"I am Nature, the universal Mother, mistress of all the elements, sovereign of all things spiritual....I am worshipped in many aspects, known by countless names, and propitiated with all manner of different rites, yet the whole round earth venerates me." With these words, Isis--the mother goddess of Egypt--reveals herself to her devotee, Lucius Apuleius, in his novel The Golden Ass. Just as this great goddess claimed to be universal, mythology itself exists in all cultures around the globe and extends back to the beginnings of human civilization. Plato first coined the term mythologia to mean merely the telling of stories which contain legendary figures. Since his time, and especially now with the resurgent interest in myths, mythology has come to hold greater significance and power as a crucial element of civilization as a whole.
Written by a leading scholar of ancient civilizations, A Dictionary of World Mythology presents the powerful gods of Greece, Rome, and Scandinavia, the more mystical deities of Buddhist and Hindu India, and the stern spirits of the African and American continents together in one fascinating volume. Drawing upon hundreds of myths from around the globe, Arthur Cotterell not only reveals the vast differences in these civilizations, but also demonstrates the unity of mankind in its fundamental need for explanations of the unknown.
Cotterell divides the chief myths of the world into seven main sections--West Asia, South and Central Asia, East Asia, Europe, America, Africa, and Oceania. Traveling through this vast array of legendary riches, we encounter Gilgamesh, the tyrannical, semi-divine king of Babylonia, who, according to the Gilgamesh Epic, rejected Ishtar and thus caused the ravaging of the earth by Anu, the bull of heaven, and the death of his lifelong friend Enkidu. We learn that Dharma--the term meaning the doctrine of duties and rights of each caste in the Hindu religion's ideal society--was an ancient Hindu sage who married thirteen of Daksha's daughters, and that, according to the Mahabharata, Daksha sprang from the right thumb of Brahma. From East Asian mythology, we discover Tsao Chun, the gentle Chinese kitchen god whose temple exists in a small niche near the cooking stove. Along with the well-known Greek and Roman deities, Europe has also brought us Dagda, the ancient Irish deity of life and death, who could, with one end of his staff, kill nine men and could, with the other end, restore them to life; and Balder, "the bleeding god" of Germanic mythology, renowned for his good looks and wisdom. According to Native American tribes living along the Xingu River in Brazil, a legendary nation called Minata-Karaia once existed with men who had holes in the top of their heads which produced high, loud whistles, and bunches of coconuts growing from their armpits. From Africa, Ogun, the Yoruban war god, descended by a spider's thread upon the marshy waste that existed prior to the formation of the earth. We also meet Papa, the ancestress of Hawaiian people, who functioned as Earth goddess and queen of the underworld, as well as mother of the gods.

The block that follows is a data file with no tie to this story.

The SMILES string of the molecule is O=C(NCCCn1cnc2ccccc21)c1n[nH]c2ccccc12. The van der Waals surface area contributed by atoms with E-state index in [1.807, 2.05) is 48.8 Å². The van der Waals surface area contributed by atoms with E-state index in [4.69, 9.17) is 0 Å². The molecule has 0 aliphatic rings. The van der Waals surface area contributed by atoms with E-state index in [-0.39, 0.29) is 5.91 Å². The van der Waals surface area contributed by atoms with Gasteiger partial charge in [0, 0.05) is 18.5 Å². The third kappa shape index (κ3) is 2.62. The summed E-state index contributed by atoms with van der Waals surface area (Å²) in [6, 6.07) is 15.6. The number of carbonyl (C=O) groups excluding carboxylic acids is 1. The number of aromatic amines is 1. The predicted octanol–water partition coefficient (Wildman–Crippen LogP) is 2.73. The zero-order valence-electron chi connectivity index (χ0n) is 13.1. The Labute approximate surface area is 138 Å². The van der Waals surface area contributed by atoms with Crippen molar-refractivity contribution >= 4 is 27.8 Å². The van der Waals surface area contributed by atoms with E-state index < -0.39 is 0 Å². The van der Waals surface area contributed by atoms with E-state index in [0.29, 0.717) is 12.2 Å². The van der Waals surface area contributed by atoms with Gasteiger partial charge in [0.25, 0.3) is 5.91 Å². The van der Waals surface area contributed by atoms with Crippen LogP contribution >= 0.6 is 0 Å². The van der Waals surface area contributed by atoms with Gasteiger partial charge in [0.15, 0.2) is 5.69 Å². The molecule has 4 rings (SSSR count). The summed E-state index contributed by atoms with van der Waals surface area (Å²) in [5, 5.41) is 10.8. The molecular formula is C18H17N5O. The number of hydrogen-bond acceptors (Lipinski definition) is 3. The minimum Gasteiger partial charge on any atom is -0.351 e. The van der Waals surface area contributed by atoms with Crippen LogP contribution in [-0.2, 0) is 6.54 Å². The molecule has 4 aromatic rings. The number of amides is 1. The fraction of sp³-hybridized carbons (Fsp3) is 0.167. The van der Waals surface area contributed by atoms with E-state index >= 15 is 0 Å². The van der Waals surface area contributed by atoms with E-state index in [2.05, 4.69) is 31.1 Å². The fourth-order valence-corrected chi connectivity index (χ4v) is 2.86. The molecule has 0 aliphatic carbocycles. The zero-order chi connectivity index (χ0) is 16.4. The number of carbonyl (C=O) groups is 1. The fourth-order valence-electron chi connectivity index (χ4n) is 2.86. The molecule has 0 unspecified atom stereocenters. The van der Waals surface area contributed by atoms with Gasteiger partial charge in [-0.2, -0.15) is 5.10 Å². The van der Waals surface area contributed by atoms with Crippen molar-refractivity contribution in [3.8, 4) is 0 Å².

Each section contains an introduction highlighting the history, lifestyle, and ideology of the particular ancient civilizations, as well as the landscape in which they lived and the reasons why different mythologies arose in different lands.
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